Running a record shop was easy because I loved it. Running labels, I go with the flow, it’s pretty natural and organic. Maybe running my career is the most challenging… it’s something you always have to think about and pay attention to, making sure you make the right choices. I’m lucky that I have stayed relevant all this time but I really try to be there at the beginning of things, not purposely for my career but because I’m genuinely excited and interested by new things. For example, I didn’t want to produce music for many years because I was pretty sure that I would start living the studio life. I didn’t make any music for 10 years, perhaps a few collabs where I contributed my ideas, but I didn’t really know how to produce. I feel like I’m at the beginning of my producer career…
What have been the biggest changes in your 20 year career, how do things run differently now compared to when you started?
Well, the biggest change is the arrival of the digital way of DJing, which began with Serato and Traktor. It changed a lot of things, especially sound-wise. I tried Serato and Traktor but they were not really my thing. The main consequence is that some clubs don’t have soundsystems that are properly configured for vinyl anymore, sad to say, which means I need to have a plan B. I have to adapt myself regardless. No other choice than to spend time recording my records digitally and loading them on to a USB so I always have a back up. it’s boring and time consuming but If the turntables aren’t working you have the music you want to play in your pen drive.
You are closely linked with DC10 and Circo Loco - what is that club like? Whats makes it so special? Why have you played so much and kept going back?
It’s very simple. I went for the first time in 2000, as a raver. The year after I met Tania Vulcano, and they invited me to play the closing, the same happened the next year and the one after and in 2004 I became a resident. It was the best party in the world, I have to say, the club everyone wanted to play - so it was a real honour to become resident and a real, real, real help for your career to be resident at this club. This is what happened to me. I will always be grateful for this honour. It’s still one of the best places in Ibiza. You have to understand that, 20 years ago, Ibiza was fully commercial music, that’s it. DC-10 was the only place where you could hear deep house, the underground genre at the time. I thought Ibiza was crazy and the clubs were amazing but the music was shit. The vibe in Ibiza is amazing, no matter what the music, the atmosphere is unique, even at commercial parties, people are dancing and expressing themselves. For me though, the only way I could see myself evolving in Ibiza was through this club. There were no other options and I’m very lucky they took me on board.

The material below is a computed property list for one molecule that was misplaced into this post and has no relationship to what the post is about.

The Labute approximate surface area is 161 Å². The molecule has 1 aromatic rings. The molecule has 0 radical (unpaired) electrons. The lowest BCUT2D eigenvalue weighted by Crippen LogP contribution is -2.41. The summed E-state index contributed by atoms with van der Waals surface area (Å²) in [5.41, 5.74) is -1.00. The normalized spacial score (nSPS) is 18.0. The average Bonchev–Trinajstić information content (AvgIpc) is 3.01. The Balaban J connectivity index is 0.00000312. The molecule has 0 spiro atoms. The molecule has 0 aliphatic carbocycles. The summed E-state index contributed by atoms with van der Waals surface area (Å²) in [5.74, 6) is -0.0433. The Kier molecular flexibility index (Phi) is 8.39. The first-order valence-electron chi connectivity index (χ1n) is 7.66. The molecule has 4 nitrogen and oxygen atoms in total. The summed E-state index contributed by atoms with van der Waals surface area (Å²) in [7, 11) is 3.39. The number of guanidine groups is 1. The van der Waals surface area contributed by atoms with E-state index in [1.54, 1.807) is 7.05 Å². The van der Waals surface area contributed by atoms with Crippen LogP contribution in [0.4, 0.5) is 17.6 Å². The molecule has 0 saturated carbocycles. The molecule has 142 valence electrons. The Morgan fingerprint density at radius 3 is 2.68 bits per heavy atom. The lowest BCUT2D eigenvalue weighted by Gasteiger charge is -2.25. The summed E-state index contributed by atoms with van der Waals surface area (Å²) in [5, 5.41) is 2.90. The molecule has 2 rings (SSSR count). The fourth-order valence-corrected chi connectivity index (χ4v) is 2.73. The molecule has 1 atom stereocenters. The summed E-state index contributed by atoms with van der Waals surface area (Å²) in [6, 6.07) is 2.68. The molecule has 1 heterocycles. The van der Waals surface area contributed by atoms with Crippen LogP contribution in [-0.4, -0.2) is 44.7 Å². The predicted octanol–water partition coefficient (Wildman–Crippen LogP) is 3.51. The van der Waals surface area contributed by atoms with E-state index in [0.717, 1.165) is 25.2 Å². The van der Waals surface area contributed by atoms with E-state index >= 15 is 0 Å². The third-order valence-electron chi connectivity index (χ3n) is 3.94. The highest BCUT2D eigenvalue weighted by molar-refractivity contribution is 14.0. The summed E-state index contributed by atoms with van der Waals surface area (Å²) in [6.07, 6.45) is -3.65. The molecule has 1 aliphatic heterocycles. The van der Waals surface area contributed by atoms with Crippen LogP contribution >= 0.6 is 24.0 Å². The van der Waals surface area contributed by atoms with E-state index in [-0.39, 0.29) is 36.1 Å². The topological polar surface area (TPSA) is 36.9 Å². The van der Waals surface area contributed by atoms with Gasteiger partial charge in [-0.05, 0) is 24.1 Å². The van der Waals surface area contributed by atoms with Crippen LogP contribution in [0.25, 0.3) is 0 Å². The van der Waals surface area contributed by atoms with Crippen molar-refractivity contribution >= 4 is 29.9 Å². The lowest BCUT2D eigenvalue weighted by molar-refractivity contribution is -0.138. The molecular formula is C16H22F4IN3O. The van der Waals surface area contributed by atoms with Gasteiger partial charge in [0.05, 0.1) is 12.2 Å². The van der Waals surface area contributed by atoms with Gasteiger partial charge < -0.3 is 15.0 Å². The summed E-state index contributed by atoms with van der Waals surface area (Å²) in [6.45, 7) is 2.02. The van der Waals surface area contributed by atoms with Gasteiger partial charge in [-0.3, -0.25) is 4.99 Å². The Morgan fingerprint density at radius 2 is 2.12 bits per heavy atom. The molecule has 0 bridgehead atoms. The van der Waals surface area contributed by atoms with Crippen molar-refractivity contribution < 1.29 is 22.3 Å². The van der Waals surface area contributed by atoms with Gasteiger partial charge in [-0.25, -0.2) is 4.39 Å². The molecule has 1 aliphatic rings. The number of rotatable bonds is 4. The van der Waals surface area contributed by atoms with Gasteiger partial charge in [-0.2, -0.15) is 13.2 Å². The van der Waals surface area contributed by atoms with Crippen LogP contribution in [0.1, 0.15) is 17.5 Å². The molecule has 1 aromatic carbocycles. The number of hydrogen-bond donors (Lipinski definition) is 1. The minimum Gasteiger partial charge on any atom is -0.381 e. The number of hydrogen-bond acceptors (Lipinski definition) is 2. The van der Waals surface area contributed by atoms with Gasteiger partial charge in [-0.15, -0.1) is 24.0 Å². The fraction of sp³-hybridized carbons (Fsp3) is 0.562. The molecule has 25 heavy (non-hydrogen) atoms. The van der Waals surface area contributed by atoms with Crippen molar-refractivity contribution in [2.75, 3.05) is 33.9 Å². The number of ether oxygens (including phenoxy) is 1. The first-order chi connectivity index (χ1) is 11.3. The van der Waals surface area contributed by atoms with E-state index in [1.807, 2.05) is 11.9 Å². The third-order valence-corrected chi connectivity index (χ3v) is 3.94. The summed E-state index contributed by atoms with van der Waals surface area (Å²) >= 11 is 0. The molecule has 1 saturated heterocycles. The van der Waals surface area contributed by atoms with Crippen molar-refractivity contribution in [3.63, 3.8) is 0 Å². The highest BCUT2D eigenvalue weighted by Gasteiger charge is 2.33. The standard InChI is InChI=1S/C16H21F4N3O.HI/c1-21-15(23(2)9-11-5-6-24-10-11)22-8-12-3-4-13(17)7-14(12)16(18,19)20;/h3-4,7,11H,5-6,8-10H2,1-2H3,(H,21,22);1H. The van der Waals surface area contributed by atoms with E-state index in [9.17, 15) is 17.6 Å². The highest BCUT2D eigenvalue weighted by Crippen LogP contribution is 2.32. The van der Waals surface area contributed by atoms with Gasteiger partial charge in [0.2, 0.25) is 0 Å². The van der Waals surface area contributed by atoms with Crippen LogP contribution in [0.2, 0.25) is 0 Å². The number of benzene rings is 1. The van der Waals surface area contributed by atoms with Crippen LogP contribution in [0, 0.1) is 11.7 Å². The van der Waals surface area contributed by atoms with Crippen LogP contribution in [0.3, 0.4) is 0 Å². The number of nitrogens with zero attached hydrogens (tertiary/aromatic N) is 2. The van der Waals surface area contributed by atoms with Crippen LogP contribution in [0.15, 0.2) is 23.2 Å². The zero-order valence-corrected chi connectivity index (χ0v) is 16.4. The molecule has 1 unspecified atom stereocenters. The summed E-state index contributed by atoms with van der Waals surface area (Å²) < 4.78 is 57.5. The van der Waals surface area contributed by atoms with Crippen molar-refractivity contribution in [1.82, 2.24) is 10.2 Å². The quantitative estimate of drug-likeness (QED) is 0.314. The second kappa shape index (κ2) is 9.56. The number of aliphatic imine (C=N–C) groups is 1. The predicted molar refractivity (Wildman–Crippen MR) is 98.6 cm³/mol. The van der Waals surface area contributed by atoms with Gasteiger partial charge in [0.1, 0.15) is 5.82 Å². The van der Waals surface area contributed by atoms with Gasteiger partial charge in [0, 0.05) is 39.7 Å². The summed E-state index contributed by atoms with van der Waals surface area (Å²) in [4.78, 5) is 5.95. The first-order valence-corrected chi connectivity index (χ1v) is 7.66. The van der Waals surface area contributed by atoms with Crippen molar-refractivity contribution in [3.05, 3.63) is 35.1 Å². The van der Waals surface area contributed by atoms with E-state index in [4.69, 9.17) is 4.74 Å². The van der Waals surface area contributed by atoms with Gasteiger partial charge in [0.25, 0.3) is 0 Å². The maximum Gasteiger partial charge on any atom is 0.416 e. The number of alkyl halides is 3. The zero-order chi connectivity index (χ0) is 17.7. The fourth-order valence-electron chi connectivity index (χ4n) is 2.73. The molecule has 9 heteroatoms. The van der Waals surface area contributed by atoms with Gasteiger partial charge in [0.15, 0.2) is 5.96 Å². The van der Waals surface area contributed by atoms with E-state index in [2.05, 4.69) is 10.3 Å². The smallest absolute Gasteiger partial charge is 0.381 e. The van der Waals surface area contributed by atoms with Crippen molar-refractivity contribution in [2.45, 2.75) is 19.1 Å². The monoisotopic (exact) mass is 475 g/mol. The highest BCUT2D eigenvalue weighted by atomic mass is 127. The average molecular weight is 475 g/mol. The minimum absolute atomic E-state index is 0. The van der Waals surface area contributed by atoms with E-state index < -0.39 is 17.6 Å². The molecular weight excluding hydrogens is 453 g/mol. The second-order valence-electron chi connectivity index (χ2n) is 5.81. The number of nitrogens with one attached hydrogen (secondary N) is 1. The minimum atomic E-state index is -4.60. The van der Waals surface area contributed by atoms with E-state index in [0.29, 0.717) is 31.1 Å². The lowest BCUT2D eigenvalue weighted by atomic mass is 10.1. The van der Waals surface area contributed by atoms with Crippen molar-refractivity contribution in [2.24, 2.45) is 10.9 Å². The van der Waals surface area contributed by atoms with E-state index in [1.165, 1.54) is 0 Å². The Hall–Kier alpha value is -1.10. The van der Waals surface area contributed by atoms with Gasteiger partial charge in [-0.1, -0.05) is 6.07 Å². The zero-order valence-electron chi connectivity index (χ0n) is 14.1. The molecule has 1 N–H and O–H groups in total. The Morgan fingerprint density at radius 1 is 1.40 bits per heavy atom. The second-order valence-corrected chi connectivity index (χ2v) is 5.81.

What tunes really define the place for you and remind you of it?
The first one is the tune that got me the residency, it was on my Kwality compilation - I gave them the mix and they were so impressed by this tune, I think that’s what got me the residency. It’s called ‘Key Of Love’ by an artist called Sleaz.
The super super classic track that I never played at DC-10 (because it was the one all the DJs played when I was a punter) is Depeche Mode - ‘Enjoy The Silence’. Another very important track, when DC-10 reopened, there was a track by Franck Roger and Mandel Turner called ‘After All’, that Dyed and I would play a lot during that era. Here’s a video of us playing at a DC-10 afters had on the beach from that time
How have you managed being a father and an artist? What have you learnt, what has had to change?
To be a dad you have to establish new priorities. Im way more inspired at the moment, what I have learned? I’m not sure, it’s still early days what I will say is that it’s true that I do less after parties and more studio sessions these days.
Tell us about the new EP that is dedicated to him, how does that work?
Every track was made during a different stage of my wife’s pregnancy. ‘A La Coque’ was made when we found out she was pregnant, ‘Mykonos Huevos’ was when we could tell everyone the news and ‘Sunny Side Up’ is from when Isaac was on his way…
What are you looking forward to and working on now?
I’m looking forward to more studio sessions and more shows with Apollonia, while I’m also developing my own personal project GoDEEP, which is back in Ibiza this winter. The next party is 6th December at Bora Bora, I have to say the vibe is really really strong - what people say has been a little bit lost in Ibiza during the summer, you can find in the winter, I swear…